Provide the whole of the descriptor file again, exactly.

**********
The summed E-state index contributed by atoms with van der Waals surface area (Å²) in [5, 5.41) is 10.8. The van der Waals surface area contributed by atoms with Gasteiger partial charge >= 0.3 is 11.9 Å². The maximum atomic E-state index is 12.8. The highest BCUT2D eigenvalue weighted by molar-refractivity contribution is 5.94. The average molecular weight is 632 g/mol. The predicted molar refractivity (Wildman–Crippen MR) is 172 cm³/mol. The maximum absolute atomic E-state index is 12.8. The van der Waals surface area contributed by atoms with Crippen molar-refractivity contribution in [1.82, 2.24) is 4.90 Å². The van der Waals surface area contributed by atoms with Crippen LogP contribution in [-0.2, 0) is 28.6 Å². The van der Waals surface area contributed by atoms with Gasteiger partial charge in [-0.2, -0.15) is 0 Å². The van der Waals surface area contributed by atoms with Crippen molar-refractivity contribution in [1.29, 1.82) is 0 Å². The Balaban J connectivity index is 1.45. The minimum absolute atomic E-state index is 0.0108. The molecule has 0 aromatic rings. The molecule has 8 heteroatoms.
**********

The summed E-state index contributed by atoms with van der Waals surface area (Å²) in [5, 5.41) is 10.8. The van der Waals surface area contributed by atoms with Gasteiger partial charge >= 0.3 is 11.9 Å². The maximum atomic E-state index is 12.8. The highest BCUT2D eigenvalue weighted by molar-refractivity contribution is 5.94. The average molecular weight is 632 g/mol. The predicted molar refractivity (Wildman–Crippen MR) is 172 cm³/mol. The maximum absolute atomic E-state index is 12.8. The van der Waals surface area contributed by atoms with Crippen molar-refractivity contribution in [1.82, 2.24) is 4.90 Å². The van der Waals surface area contributed by atoms with Crippen LogP contribution in [-0.2, 0) is 28.6 Å². The van der Waals surface area contributed by atoms with Gasteiger partial charge in [-0.2, -0.15) is 0 Å². The van der Waals surface area contributed by atoms with Crippen molar-refractivity contribution in [1.29, 1.82) is 0 Å². The Balaban J connectivity index is 1.45. The minimum absolute atomic E-state index is 0.0108. The molecule has 0 aromatic rings. The molecule has 8 heteroatoms.